The growing adoption of noncash payments is a direct result of the rise of e-commerce, but that’s not the only factor. Consumers today are adaptable to disruptive technologies and are generally open to trying new types of digital payment methods.
This consumer appetite is compounded by their access to infrastructure, as well as the emergence of government-backed initiatives, such as real-time transfers and the backing of electronic currencies, that make digital payments more enticing to both consumers and merchants.
How are Australia, Sweden, and the UK driving the world towards cashless payments?
Australia, Sweden, and the UK are emblematic of opportunities for payments players to lead the world away from cash. The Global Payments Landscapefrom Business Insider Intelligence, Business Insider’s premium research service, provides a snapshot of the payments industry in each of these three markets.
The report shows that several leading payments players have already emerged or are dominant within each of these regions — and they’re finding success in different ways. For other mature markets seeking to overcome the legacy channel of cash, the digital transformations of Australia, Sweden, and the UK can serve as a roadmap.
Here are the strategies these regions are implementing in the race to become the world’s first cashless society:
Australia is launching government initiatives and instating new regulations. The Australian government has banned purchases over AU$10,000 ($7,500) from being made in cash, as well as launched the New Payments Platform (NPP) to allow real-time funds transfer as a means of replacing transactions typically made in cash, such as paying back a friend.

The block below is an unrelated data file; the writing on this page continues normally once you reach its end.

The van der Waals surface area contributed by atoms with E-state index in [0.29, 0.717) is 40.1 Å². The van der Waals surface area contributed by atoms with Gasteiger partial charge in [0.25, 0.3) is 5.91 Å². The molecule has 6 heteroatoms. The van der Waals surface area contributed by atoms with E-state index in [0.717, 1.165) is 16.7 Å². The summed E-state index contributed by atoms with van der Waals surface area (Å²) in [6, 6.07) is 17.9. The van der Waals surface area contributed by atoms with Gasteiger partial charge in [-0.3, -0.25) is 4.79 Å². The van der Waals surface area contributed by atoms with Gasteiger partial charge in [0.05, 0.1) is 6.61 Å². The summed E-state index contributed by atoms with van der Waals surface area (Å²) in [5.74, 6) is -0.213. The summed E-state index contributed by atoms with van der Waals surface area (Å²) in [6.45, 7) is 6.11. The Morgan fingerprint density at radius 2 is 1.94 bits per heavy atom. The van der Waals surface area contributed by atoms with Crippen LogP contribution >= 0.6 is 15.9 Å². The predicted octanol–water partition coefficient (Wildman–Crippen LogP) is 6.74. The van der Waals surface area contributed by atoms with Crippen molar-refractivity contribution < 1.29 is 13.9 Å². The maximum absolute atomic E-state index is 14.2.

In Sweden, consumers are rapidly abandoning cash in favor of cards. In fact, only 2% of the total value of transactions in Sweden consist of cash — a figure that’s expected to decline to less than half a percent by 2020.
Contactless payments are leading the shift away from cash in the UK. Nearly the entire population has a debit card, and debit card transactions surpassed cash payments for the first time at the end of 2017. This milestone was largely fueled by the surge in contactless cards, which grew 97% annually last year to hit 5.6 billion transactions.
Want to Learn More?
The Global Payments Landscape from Business Insider Intelligence compiles various payments snapshots, together illustrating how digital payment methods are supplementing or replacing cash in each market.
Each snapshot provides an overview of the payments industry in a particular country, and details the evolution of its development. They also highlight notable payments players in each region and discuss the opportunities and challenges that players are facing in their respective markets.
It’s the end of the year, which means buyers are rushing to use up all their year-end budget, (hey there, favorite The Office clip). Of course, this means salespeople are also hyper-motivated to negotiate to hit that all-important number. As such, steep discounts are often on the table in a way that can feel as thrilling as a 50% off Apple Watch on Cyber Monday.